Got a number of things to say about testbanks, including a sort of “justification” for my use of them and several comments about how I use them. But I thought I’d post a “tidbit” about a specific testbank system. In a way, it’s more “practical” than other things I have to say about testbanks and practical things fit more in the “tidbit” concept I’m using here. I even thought about doing a tutorial. But tutorials are time-consuming and I’m not sure it’d be more useful or useful to more people than this less-structured post.
EZ Test Online (EZTO) is, as you might expect, an online system to facilitate test creation. More specifically, it’s the online version of the EZ Test program developed by McGraw-Hill to distribute the testbanks which accompany its textbooks as “anciliary material.” Almost all of the features of the standalone version of EZ Test are available in EZTO and the overall user experience is quite similar. Haven’t used the offline version in a while but, if I remember correctly, it also used a Web browser (though it could be used without an Internet connection; basically, it was using the local machine as a simplified webhost).
Obvious advantages of the online version over the offline one:
- You can work from any machine.
- You can share testbanks.
- You can have students take tests directly in EZTO.
- You need an Internet connection.
- In some circumstances, it might be slightly less secure than an offline program.
In my case, EZTO makes a good deal of sense. I tend to use “the cloud” as much as possible, these days, and EZTO is convenient in that sense.
In a way, I wish McGraw-Hill were to go further with EZTO. As with Learning Management Systems, I can easily imagine some connection with the “social Web.” Of course, most people would prefer testbank items to remain protected, hidden, and private. But I can still imagine the sharing of testbanks between instructors to become similar to sharing Web content generally.
In fact, I’m slowly coming to terms with a notion of “transparent testbanks.” Basically, it would mean that all potential questions would be available to the wide public, instead of being restricted to instructors. It’s an extreme case, and one which I think most instructors would think is crazy. But I think it might actually make it easier to control such things as cheating, as counterintuitive as it may sound. Even though I’m typically in favour of radical transparency, this is really an edge case and I’m not that attached to it. But knowing that many exam questions are already shared among students, putting all questions in the open (and, one would suspect, making sure that some very similar questions would be part of those testbanks, to prevent mere memorization of the answers) could have actually make this practice of private sharing of questions more impractical.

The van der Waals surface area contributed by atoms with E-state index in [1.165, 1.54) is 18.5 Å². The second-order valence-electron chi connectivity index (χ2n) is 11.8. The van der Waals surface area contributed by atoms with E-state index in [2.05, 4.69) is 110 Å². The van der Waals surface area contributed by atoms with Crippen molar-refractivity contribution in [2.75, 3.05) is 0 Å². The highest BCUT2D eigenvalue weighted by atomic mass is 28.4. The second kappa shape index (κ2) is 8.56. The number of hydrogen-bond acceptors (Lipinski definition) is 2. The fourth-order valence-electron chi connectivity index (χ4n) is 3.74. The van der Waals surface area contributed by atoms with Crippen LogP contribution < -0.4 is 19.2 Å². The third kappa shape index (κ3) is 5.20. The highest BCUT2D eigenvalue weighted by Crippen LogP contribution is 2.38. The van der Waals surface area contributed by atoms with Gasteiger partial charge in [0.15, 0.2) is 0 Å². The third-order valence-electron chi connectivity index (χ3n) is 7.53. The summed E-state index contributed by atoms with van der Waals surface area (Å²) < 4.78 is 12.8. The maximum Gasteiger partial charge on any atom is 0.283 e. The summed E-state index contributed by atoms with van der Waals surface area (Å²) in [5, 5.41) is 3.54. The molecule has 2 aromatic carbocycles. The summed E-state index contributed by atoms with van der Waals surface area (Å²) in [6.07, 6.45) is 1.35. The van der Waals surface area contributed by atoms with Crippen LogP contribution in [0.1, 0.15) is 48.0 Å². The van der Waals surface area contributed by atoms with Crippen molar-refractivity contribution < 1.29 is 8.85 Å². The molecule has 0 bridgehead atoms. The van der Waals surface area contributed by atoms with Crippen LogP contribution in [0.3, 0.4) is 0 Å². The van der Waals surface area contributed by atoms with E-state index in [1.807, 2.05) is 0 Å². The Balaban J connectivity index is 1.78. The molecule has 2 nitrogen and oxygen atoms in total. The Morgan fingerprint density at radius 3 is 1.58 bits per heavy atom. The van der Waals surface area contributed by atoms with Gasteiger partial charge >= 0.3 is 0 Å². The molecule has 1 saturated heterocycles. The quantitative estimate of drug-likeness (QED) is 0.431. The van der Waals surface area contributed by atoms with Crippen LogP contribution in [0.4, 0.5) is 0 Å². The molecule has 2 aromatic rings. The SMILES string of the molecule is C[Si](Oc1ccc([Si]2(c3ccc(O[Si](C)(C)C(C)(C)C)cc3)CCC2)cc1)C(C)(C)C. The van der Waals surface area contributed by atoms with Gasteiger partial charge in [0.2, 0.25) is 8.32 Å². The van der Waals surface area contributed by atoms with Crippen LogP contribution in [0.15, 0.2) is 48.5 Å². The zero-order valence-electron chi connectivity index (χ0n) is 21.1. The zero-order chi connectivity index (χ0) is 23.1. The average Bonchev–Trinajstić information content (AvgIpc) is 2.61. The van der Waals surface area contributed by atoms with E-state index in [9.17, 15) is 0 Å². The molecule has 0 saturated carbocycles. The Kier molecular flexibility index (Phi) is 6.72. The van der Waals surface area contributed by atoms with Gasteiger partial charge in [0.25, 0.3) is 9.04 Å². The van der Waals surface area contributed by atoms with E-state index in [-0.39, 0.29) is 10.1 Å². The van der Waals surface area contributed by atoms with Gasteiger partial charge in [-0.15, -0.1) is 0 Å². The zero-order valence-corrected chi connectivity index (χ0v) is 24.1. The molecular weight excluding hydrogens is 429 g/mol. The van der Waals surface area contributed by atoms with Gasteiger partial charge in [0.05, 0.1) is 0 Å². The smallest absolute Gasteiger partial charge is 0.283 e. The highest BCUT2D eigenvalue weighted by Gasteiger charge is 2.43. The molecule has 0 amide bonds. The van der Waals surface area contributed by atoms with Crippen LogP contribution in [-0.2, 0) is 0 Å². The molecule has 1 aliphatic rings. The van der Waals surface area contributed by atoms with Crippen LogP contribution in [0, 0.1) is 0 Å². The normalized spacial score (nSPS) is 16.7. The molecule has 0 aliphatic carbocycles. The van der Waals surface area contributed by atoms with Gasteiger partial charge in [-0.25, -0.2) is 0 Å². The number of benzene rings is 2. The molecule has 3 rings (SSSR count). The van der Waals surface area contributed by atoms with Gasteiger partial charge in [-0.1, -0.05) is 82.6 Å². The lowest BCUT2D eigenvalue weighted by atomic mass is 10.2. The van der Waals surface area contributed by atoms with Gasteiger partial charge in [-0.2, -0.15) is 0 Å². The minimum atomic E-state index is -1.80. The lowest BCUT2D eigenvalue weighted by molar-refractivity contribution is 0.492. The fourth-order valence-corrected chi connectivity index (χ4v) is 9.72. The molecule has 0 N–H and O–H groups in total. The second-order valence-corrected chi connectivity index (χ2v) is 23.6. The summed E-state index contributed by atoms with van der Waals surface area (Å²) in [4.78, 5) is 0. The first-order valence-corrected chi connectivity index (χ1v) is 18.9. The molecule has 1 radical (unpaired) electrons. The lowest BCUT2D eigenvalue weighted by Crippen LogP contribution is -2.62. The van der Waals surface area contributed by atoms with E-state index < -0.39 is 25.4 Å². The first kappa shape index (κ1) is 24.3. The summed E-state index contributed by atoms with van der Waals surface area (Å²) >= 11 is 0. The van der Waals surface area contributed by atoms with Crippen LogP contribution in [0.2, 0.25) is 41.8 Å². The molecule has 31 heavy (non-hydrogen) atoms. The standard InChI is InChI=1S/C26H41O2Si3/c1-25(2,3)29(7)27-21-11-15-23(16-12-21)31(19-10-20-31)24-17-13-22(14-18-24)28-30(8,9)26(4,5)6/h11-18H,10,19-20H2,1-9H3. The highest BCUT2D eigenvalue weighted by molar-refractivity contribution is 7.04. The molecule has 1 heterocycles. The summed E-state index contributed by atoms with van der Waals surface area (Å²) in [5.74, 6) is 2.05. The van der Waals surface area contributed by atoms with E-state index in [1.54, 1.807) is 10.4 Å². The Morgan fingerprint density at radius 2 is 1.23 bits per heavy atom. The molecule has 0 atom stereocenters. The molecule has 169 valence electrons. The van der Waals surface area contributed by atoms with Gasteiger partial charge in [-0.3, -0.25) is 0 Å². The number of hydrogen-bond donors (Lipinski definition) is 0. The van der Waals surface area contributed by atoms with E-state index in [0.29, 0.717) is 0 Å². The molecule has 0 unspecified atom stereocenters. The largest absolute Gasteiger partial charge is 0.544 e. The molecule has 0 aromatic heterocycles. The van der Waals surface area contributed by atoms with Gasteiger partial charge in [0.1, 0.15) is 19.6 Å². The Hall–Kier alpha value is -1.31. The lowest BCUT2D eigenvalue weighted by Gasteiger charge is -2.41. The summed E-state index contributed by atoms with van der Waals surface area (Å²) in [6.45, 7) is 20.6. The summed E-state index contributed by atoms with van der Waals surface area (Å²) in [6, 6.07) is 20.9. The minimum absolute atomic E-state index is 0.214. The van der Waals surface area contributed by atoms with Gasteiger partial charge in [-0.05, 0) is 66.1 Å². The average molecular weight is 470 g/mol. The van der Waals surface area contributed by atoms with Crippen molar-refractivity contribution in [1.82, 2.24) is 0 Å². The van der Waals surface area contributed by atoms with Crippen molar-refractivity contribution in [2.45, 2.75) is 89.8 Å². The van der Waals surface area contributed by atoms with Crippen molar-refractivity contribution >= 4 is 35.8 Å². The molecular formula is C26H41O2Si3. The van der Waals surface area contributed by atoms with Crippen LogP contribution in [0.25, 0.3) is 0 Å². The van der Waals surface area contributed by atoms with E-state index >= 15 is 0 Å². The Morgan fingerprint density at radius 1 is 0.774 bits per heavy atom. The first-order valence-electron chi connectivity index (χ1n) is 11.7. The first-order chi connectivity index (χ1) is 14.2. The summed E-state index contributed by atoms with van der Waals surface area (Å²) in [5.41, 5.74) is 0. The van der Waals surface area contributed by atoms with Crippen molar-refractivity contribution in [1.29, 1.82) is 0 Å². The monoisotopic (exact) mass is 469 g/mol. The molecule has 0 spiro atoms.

After all, there are already some sample questions available in diverse places, including on open access websites created by textbook publishers. These questions are typically meant to help students prepare for exams and quizzes. Using the same questions on exams may have the effect of encorcing rote learning. But if there are enough questions in a centralised testbank which serves both as a practice and as a source for exam questions, the result may actually be to avoid using questions which were already seen by individual students.
But, again, I’m not pushing this model. I’m just wondering about the effects. Part of the reason is because of things like information about the “Rorschach test” having been publicised. Haven’t had to deal with this issue directly and what I’ve heard about it was rather minimal, but the fact that test items can now be shared easily means that we need to think about the effects of sharing. After all, even if one is to limit testbank access to instructors of a given course (with all the necessary processes of verification and validation), it only takes one hacked account to make the whole thing insecure. And even the most careful (and even paranoid) of instructors can be the victim of some form of hacking, including “social engineering.” So the assumption that testbank items can be protected clashes with the ease of “leaking content” online. A transparent testbank is a way to flood potential cheaters with an overwhelming number of potential questions, which is similar to disinformation strategies currently used to protect some private information, including trade secrets.
Even in the case of a “transparent testbank,” I imagine much metadata to remain private. In this I include success rates for each question, answers given by individual students, and comments about use of the question. Other pieces of metadata could potentially be shared too, including “source information” about each question (chapter or page number in a textbook), question type, and even aggregate ratings. These can make testbanks look like so much “user-generated content” online. Which could have some advantages.
I didn’t originally plan to make this tidbit about those issues, but I’ve been thinking about them a bit and it’s probably better to put them “out there.”
What I did plan to talk about is how I use EZTO.
So, in some courses I teach, I do use McGraw-Hill textbooks which are accompanied by testbanks in EZ Test format. In fact, I just finished creating an exam using such testbanks.
This is for an online course using Moodle. Students take the actual exam through Moodle. Students have also been taking reading quizzes, with questions from the same testbanks. The midterm exam focuses on understanding. Students have a full week to take the exam (i.e., there’s no set schedule for everyone to take the exam at the same time). In this context, it seems necessary for each student to receive a different set of questions as other students in the class (otherwise, shared questions would guarantee a near-perfect grade for every student who sees them). With individual versions of the exam, risks related to questions being shared are still a matter of concern, but the effects are much less damaging. (In fact, I haven’t noticed any significant effect from questions being shared.) All questions are multiple-choice and they are graded automatically in Moodle.